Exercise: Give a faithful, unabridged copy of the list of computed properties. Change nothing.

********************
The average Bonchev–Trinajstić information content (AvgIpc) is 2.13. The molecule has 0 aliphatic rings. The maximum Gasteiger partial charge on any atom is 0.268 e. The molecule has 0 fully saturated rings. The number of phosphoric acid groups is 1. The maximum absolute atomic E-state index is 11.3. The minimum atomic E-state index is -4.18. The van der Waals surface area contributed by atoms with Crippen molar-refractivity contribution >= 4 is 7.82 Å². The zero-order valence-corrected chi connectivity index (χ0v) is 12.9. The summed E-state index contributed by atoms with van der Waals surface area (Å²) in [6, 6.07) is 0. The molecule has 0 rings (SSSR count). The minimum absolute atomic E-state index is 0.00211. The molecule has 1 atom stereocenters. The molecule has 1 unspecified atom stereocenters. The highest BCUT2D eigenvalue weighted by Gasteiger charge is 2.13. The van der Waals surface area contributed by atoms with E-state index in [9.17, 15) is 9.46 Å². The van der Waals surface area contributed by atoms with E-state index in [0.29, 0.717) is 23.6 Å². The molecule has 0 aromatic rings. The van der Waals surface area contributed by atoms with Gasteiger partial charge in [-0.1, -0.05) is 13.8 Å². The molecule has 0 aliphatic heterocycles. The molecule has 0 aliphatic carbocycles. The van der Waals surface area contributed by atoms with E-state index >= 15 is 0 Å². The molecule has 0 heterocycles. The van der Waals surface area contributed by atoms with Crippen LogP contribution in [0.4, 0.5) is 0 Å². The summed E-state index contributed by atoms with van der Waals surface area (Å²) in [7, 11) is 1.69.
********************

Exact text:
The average Bonchev–Trinajstić information content (AvgIpc) is 2.13. The molecule has 0 aliphatic rings. The maximum Gasteiger partial charge on any atom is 0.268 e. The molecule has 0 fully saturated rings. The number of phosphoric acid groups is 1. The maximum absolute atomic E-state index is 11.3. The minimum atomic E-state index is -4.18. The van der Waals surface area contributed by atoms with Crippen molar-refractivity contribution >= 4 is 7.82 Å². The zero-order valence-corrected chi connectivity index (χ0v) is 12.9. The summed E-state index contributed by atoms with van der Waals surface area (Å²) in [6, 6.07) is 0. The molecule has 0 rings (SSSR count). The minimum absolute atomic E-state index is 0.00211. The molecule has 1 atom stereocenters. The molecule has 1 unspecified atom stereocenters. The highest BCUT2D eigenvalue weighted by Gasteiger charge is 2.13. The van der Waals surface area contributed by atoms with E-state index in [9.17, 15) is 9.46 Å². The van der Waals surface area contributed by atoms with E-state index in [0.29, 0.717) is 23.6 Å². The molecule has 0 aromatic rings. The van der Waals surface area contributed by atoms with Gasteiger partial charge in [-0.1, -0.05) is 13.8 Å². The molecule has 0 aliphatic heterocycles. The molecule has 0 aliphatic carbocycles. The van der Waals surface area contributed by atoms with E-state index >= 15 is 0 Å². The molecule has 0 heterocycles. The van der Waals surface area contributed by atoms with Crippen LogP contribution in [0.4, 0.5) is 0 Å². The summed E-state index contributed by atoms with van der Waals surface area (Å²) in [7, 11) is 1.69.